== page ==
Sand Rocket can spread by both seed and root fragments. Ensuring thorough cleaning of cultivation, harvesting and road maintenance equipment that has been working in infested areas will help prevent its spread. Hay and crop seeds may also contain seed of Sand Rocket if they have been sourced from infested paddocks. Sites where feed is laid out should be monitored for the emergence of new weeds. New weeds should be removed before they become established (Parsons & Cuthbertson 2001).

Chemical control: Herbicides can be used successfully in controlling Sand Rocket. However the biology of the species coupled with the complexities of modern cropping and weed management require careful and well researched decisions to be made to maximise effectiveness and to limit off target impacts (Mathison 2000). Populations of Sand Rocket resistant to Group B/2 herbicides have been discovered in cereal crops in South Australia (Preston 2005). Blade ploughing, or spraying with relatively inexpensive herbicides used for general broadleaf weed control can kill or dramatically reduce established Lincoln weed in arable areas. Lincoln weed is difficult to control in established lucerne as selective herbicide treatments are not available.

Please see the Australian Pesticides and Veterinary Medicines Authority for chemical information http://www.apvma.gov.au

Non-chemical control: Individual plants can be successfully hand pulled or hoed, but care should be taken to ensure the majority of the tap root is removed, as re-sprouting can occur. Deep ploughing is an effective means of control especially if followed up by further cultivation to return seedlings and regrowth to the soil (Parsons & Cuthbertson 2001).

Does it have a biological control agent?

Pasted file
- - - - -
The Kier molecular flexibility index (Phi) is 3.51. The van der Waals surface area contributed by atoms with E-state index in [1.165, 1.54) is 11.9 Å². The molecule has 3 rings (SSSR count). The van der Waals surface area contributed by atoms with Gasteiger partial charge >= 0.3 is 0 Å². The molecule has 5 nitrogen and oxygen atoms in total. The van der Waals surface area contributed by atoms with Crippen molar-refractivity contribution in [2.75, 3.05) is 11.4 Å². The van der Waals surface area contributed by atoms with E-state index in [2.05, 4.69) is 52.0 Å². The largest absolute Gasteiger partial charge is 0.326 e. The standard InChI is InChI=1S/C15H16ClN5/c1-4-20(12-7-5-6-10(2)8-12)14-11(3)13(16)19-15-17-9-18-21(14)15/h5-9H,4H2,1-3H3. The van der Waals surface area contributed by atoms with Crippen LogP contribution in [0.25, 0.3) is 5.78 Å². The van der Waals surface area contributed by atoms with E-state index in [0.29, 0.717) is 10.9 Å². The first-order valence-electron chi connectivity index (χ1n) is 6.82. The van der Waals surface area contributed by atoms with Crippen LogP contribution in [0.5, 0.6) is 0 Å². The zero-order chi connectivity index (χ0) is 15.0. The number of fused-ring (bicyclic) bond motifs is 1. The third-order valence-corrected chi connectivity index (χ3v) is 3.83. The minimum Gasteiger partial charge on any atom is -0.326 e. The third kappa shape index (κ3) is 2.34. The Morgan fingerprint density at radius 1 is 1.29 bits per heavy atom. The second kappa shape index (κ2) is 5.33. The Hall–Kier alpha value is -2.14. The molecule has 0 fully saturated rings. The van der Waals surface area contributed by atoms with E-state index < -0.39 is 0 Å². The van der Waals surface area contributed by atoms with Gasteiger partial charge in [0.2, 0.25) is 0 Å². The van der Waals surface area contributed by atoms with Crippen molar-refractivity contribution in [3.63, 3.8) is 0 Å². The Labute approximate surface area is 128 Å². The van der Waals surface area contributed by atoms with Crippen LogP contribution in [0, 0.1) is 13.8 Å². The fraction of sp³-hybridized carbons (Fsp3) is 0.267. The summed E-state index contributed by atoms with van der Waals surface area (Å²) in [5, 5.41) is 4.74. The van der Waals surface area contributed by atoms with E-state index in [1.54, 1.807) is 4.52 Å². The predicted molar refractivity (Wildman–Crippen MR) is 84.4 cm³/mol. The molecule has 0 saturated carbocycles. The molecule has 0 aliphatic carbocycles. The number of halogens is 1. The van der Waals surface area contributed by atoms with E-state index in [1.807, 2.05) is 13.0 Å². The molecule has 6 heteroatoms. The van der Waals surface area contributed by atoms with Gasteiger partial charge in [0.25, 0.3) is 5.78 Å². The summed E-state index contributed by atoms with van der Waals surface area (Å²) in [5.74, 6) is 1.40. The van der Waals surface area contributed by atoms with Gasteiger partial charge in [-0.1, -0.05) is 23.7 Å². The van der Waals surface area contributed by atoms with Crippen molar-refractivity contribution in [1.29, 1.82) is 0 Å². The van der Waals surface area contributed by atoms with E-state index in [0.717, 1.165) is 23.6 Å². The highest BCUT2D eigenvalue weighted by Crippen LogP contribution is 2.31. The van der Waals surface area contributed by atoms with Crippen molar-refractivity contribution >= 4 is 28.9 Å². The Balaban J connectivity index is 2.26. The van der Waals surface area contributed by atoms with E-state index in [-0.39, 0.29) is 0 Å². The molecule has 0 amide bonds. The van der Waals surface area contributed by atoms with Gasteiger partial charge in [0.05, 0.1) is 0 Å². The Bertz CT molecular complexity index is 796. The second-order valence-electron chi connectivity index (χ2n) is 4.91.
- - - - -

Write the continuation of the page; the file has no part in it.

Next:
When does it grow? (lifecycle/growth calendar)

Seed of Sand Rocket germinates during autumn, with seedlings growing into rosettes throughout winter. Flowering stems are produced during spring, these continue to grow and flower throughout most of summer and early autumn. The above ground parts die off in late autumn, but by this time a perennial taproot has formed. New growth is produced annually from the crown of the taproot during early winter and at other times of the year when moisture is sufficient. Some plants have been known to flower throughout the year (Parsons & Cuthbertson 2001).

Where Is It Found?

Which states and territories is it found?


What areas within states and territories is it found?

In Australia, Sand Rocket is naturalised in Western Australia, South Australia, New South Wales, Victoria and Tasmania. It is most abundant in Victoria and South Australia, where it occurs mainly on roadsides, railway easements and occasionally in pastures (Parsons & Cuthbertson 2001). In New South Wales, Sand Rocket is becoming well established in the Broken Hill, Menindee and Wentworth areas and in scattered locations elsewhere in the state. In Western Australia, it is occasionally found in waste places south of Perth (Hussey et al. 2007). In Tasmania, Sand Rocket has only been recorded on a few occasions and is not considered a weed problem (Baker 2007, pers. comm.).

Where does it originate?

Sand Rocket is native to western Asia and Europe (GRIN 2007).

National And State Weed Listings

Is it a Weed of National Significance (WONS)?


Where is it a declared weed?


Government weed strategies and lists – Weeds Australia

Is it on the National Alert List for Environmental Weeds?


Government weed strategies and lists – Weeds Australia

Is it on the Agricultural Sleeper List?


Government weed strategies and lists – Weeds Australia

Names And Taxonomy

Main scientific name

Diplotaxis tenuifolia

Other scientific names (synonyms)?

  • Brassica tenuifolia (L.) Fr.
  • Sisymbrium tenuifolium L.

Does it have other known common name(s)?

Lincoln Weed, Sand Mustard